4 Types of ETFs to Help Grow Your Retirement Portfolio
There are many investments available to help you grow your retirement portfolio, but exchange-traded funds (ETFs) continue to be one of the most popular options. ETFs function very similarly to mutual funds in the sense that ETFs are used to buy bonds, stocks, and other securities to form a diversified portfolio. However, unlike mutual funds, ETFs are usually traded actively, so their long-term potential earnings can be higher - although they also come with associated risks.
But with so many ETFs available to choose from, how do you know which ones to consider? Here is a list of a few of the top ETF funds:
The Vanguard Group is one of the pioneers of index fund investing. Formed in 1975, they offer an extensive portfolio of index funds in the US with some of the lowest share prices available. For example, the Vanguard Dividend Appreciation tracks the performance of successful companies, like Microsoft and Walmart. Each unit is worth around $150 (at current rates) and guarantees a yield of at least 1.6%.
If that’s too big of an investment, there are also cheaper options like the Vanguard Short-Term Inflation-Protected Securities ($52 per unit) and Vanguard Total World Bond ($79 per unit). Their yields are much lower, however.
The Vanguard Dividend Appreciation is a great example of a dividend ETF, which is a fund that invests in big, dividend-paying corporations like Amazon. Therefore, top dividend ETFs like S&P 500 Dividend Aristocrats and iShares International Select Dividend are usually not the cheapest options around. However, they typically have the highest yields. S&P 500, for instance, currently has a yield of 2.57% and is priced at around $87 per unit. The large size of this fund helps to mitigate risk, as while some stock prices may drop, the other stocks in the fund can help to provide balance and reduce volatility.
If there’s one commodity that is likely to continue to increase in value over time, it’s gold. Indeed, despite the volatility caused by the pandemic, market researchers have predicted that the price of gold will increase by 11.5% at the end of 2021. However, purchasing gold directly may prove too big of an investment for most, so the next best thing is gold ETFs. Some of the best gold ETFs are those that invest directly in physical gold, like the SPDR Gold Trust and iShares Gold Trust, as the mineral is traded daily. Between the two, the iShares Gold Trust has a lower cost ($16 per unit) — making it a better option for someone who wants to invest in more than one security.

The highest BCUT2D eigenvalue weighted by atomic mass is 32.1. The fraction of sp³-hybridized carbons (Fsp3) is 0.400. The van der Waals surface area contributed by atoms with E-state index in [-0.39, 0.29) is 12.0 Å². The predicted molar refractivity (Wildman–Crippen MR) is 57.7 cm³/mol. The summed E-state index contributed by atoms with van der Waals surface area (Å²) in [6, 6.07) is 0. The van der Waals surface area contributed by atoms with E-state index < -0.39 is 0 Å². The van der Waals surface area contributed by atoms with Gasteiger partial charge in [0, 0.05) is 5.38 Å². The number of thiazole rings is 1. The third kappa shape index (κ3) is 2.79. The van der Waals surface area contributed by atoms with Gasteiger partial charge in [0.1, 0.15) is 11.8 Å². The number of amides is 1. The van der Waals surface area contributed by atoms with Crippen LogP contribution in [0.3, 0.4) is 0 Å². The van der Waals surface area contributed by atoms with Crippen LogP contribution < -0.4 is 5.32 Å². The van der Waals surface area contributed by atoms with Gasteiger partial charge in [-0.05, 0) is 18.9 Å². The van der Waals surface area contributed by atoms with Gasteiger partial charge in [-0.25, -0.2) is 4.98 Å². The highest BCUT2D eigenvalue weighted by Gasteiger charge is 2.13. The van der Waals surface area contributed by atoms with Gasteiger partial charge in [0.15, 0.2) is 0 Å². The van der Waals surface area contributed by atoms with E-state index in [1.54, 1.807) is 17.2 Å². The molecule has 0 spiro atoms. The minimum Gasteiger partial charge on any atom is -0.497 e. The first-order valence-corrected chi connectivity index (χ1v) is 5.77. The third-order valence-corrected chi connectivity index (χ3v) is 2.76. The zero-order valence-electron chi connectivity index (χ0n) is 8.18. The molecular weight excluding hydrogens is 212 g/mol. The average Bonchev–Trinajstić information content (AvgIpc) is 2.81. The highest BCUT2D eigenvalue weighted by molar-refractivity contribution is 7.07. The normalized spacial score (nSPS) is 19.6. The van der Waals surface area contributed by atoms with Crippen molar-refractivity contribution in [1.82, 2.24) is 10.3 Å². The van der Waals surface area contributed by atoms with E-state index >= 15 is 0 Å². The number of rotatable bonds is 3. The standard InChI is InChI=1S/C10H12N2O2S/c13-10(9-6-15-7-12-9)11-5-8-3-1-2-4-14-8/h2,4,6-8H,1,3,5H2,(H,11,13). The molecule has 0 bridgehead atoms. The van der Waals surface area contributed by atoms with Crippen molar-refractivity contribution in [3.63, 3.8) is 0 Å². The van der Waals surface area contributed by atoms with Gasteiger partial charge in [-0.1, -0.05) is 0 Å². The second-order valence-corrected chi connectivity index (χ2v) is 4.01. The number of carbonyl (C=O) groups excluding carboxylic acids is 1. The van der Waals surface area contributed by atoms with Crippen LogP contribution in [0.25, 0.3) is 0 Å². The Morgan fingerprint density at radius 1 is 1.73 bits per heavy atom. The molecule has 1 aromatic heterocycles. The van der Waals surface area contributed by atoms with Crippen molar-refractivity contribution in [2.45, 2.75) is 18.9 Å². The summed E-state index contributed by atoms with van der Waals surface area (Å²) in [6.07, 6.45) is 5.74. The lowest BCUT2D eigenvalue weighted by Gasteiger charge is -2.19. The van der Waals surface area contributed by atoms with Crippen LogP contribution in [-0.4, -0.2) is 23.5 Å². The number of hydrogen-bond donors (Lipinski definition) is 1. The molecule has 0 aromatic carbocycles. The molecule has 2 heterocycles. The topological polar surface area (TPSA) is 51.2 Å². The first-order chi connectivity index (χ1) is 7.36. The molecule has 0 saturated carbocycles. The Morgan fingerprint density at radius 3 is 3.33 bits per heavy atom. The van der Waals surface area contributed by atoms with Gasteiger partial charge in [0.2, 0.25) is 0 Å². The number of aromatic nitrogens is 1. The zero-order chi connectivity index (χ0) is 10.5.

The tech industry has long been on the rise, but the recent pandemic has accelerated its growth. For example, a recent study by Research and Markets testifies that the global IT services market will reach $1.1 trillion by 2026. This is a year-over-year growth rate of 8.02%. Other tech fields like AI, gaming, and software development show a similar increase. As such, tech ETFs like the Technology Select Sector SPDR Fund, ARK Innovation, and Invesco QQQ Trust are investments that may continue to grow substantially over time.
For many individuals, ETFs such as those mentioned above are an easy and reasonably low-cost way to invest for retirement. In fact, many ETFs are worthwhile investments — it’s just a matter of how much you’re able to invest and how much risk you’re willing to take to grow your money.
For more retirement planning tips, check out our post on preparing for a successful retirement.
This content is developed from sources believed to be providing accurate information at the present time. The information provided is not written or intended as tax or legal advice. Individuals are encouraged to seek advice from their own tax or legal counsel. Neither the information presented nor any opinion expressed constitutes a representation by us of a specific investment or the purchase or sale of any securities. Asset allocation and diversification do not ensure a profit or protect against loss in declining markets. Information provided here contains links and information from third-party sources which may not reflect the opinions of our individual financial professionals.